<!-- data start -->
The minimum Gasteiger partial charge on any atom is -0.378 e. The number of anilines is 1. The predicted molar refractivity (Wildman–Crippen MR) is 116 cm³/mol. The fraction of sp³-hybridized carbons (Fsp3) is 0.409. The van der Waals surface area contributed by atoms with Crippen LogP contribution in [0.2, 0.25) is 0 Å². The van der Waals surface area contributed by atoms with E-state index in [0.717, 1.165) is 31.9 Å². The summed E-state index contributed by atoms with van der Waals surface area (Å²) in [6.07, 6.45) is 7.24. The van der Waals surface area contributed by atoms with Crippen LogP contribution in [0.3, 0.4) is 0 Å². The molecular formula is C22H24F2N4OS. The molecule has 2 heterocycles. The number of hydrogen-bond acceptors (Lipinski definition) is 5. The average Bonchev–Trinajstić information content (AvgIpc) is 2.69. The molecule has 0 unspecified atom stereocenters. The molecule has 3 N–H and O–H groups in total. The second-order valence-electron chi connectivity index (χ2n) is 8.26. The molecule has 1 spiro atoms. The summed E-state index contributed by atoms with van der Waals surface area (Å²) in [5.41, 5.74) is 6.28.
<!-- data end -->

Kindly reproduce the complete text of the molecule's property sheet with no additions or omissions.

The minimum Gasteiger partial charge on any atom is -0.378 e. The number of anilines is 1. The predicted molar refractivity (Wildman–Crippen MR) is 116 cm³/mol. The fraction of sp³-hybridized carbons (Fsp3) is 0.409. The van der Waals surface area contributed by atoms with Crippen LogP contribution in [0.2, 0.25) is 0 Å². The van der Waals surface area contributed by atoms with E-state index in [0.717, 1.165) is 31.9 Å². The summed E-state index contributed by atoms with van der Waals surface area (Å²) in [6.07, 6.45) is 7.24. The van der Waals surface area contributed by atoms with Crippen LogP contribution in [0.3, 0.4) is 0 Å². The molecular formula is C22H24F2N4OS. The molecule has 2 heterocycles. The number of hydrogen-bond acceptors (Lipinski definition) is 5. The average Bonchev–Trinajstić information content (AvgIpc) is 2.69. The molecule has 0 unspecified atom stereocenters. The molecule has 3 N–H and O–H groups in total. The second-order valence-electron chi connectivity index (χ2n) is 8.26. The molecule has 1 spiro atoms. The summed E-state index contributed by atoms with van der Waals surface area (Å²) in [5.41, 5.74) is 6.28.